The argument that Powell makes for the transformative cultural impact of Luna’s striking features is persuasive. Surely, few other black fashion models (other than perhaps the Somali-born Iman or the Jamaican Grace Jones, both of whom appeared in the wake of Luna’s death) have been able to “cut a figure” with as much singular authority as Luna did at the peak of her career. In the end the reader is impressed by the contribution of the visual construction that was Donyale Luna at the height of her powers. Through Powell’s recuperation of her life and his discussion of the images that were made of her body, he shines a light on the visual space that Luna excavated for the superstars confected of today’s black beauties. Readers are left with little doubt that her blessed and bedeviled life in all its tragedy prepared our collective eyes for the self-assured black visuality of a Tyra Banks or a Beyoncé Knowles. At times the biographically focused approach of chapter 2 reads like the heart-rending demise of a beautiful black queen, at war with her own self-image, driven to disassociative madness and subsequent death. In this way, it is far from providing a harmonious proximity with the preceding medley of close reads that are featured in chapter 1.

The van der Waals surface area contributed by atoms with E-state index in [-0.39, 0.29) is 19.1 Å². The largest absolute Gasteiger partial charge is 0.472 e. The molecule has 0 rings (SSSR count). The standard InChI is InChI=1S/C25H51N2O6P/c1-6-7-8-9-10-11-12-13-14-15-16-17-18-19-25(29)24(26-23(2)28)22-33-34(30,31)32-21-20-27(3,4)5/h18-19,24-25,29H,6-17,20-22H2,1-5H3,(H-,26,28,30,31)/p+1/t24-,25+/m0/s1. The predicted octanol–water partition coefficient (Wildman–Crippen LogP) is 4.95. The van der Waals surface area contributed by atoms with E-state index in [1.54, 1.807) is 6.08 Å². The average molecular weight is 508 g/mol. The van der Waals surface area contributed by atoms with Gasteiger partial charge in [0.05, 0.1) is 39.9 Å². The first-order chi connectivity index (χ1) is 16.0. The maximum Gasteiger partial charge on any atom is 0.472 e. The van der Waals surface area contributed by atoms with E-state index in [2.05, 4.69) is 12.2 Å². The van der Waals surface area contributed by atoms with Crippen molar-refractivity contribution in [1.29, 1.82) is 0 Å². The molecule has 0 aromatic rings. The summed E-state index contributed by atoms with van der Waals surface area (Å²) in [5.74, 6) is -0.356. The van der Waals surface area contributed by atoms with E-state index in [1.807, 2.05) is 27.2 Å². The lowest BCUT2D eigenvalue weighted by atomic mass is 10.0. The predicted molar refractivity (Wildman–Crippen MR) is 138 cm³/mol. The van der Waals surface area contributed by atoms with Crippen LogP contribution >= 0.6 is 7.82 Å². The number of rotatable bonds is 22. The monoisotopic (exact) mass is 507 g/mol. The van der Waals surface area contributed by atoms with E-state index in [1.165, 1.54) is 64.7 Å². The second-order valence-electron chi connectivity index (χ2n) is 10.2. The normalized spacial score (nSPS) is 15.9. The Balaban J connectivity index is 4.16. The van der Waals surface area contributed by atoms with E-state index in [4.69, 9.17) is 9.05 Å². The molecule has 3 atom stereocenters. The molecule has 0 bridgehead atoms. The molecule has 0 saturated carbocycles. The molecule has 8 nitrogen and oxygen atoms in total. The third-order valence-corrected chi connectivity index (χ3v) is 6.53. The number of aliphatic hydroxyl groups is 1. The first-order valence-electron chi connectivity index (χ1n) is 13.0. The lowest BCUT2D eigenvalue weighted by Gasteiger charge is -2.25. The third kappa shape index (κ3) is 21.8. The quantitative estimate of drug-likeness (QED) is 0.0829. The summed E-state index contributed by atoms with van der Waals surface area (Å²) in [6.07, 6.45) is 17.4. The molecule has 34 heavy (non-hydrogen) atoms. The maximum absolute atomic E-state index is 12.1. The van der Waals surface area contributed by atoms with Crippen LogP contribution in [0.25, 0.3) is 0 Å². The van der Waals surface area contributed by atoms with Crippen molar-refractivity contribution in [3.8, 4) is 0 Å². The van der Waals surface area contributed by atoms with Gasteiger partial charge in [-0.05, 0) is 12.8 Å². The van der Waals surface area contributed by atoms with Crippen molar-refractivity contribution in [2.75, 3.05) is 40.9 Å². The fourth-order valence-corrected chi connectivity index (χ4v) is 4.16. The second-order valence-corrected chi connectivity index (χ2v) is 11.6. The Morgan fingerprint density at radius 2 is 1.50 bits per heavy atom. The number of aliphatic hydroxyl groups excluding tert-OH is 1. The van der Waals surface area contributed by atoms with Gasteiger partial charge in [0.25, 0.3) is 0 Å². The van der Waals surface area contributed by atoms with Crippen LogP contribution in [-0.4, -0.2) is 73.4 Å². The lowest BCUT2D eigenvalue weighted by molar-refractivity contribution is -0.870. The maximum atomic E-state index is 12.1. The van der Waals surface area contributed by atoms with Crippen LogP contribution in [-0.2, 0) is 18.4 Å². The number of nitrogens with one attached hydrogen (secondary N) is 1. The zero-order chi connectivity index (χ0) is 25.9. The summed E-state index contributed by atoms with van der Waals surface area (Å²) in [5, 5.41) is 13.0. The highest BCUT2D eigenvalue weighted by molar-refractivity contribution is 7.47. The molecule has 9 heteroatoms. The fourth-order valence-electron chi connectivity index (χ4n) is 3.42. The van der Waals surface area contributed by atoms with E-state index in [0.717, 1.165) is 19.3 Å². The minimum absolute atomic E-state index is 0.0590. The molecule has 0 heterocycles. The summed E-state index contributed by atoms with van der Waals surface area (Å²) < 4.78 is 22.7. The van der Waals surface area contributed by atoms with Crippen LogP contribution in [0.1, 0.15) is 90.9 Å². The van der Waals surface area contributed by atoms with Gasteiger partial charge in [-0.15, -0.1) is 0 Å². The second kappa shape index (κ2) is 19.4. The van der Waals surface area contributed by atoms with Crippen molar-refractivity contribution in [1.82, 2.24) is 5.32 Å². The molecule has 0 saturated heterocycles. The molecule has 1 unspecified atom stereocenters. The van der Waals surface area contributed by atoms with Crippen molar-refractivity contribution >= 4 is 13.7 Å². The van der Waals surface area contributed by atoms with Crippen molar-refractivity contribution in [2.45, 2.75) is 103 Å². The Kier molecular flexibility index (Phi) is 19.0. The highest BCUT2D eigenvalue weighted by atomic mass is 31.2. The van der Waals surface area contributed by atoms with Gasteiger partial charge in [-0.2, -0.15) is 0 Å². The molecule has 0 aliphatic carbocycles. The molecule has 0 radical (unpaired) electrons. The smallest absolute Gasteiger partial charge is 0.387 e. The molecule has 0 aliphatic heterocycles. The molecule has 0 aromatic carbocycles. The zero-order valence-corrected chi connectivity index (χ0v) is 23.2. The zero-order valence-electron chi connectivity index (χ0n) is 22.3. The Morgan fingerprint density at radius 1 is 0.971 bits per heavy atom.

As if to counter this imbalance, Powell follows his discussion of Luna by opening a window onto the technically superb artistic practice of the would-be king of the “cutting the figure” genre: the boldly macho and commercially savvy Barkley L. Hendricks. In the 2008–9 season, Hendricks was honored with a sweeping touring retrospective accompanied by an exhibition catalogue to which Powell contributed an important essay (Trevor Schoonmaker, ed., Barkley L. Hendricks: Birth of the Cool, Durham, NC: Nasher Museum of Art at Duke University: 2008). While generally well-known due to his inclusion in landmark shows such as the Whitney Museum of American Art’s 1994 Black Male exhibition, curated by Thelma Golden, Hendricks oeuvre has sustained little academic art-historical engagement beyond the handful of catalogue essays that have been devoted to his work over the past forty years. Powell not only identifies the sources of Hendricks’s exclusion from past studies of late twentieth-century figurative painting, convincingly locating his omission in the undervaluation of his work’s black subjects by art critics and academics alike, he also touches on what separates these images from other figurative projects by artists such as Philip Pearlstein: the painterly implication of each figure’s individual self-awareness of her or his own “objecthood”—a self-aware “cutting of the figure” that functions to lessen the “viewer’s emotional distance” from the image in a profound, phenomenological way (130).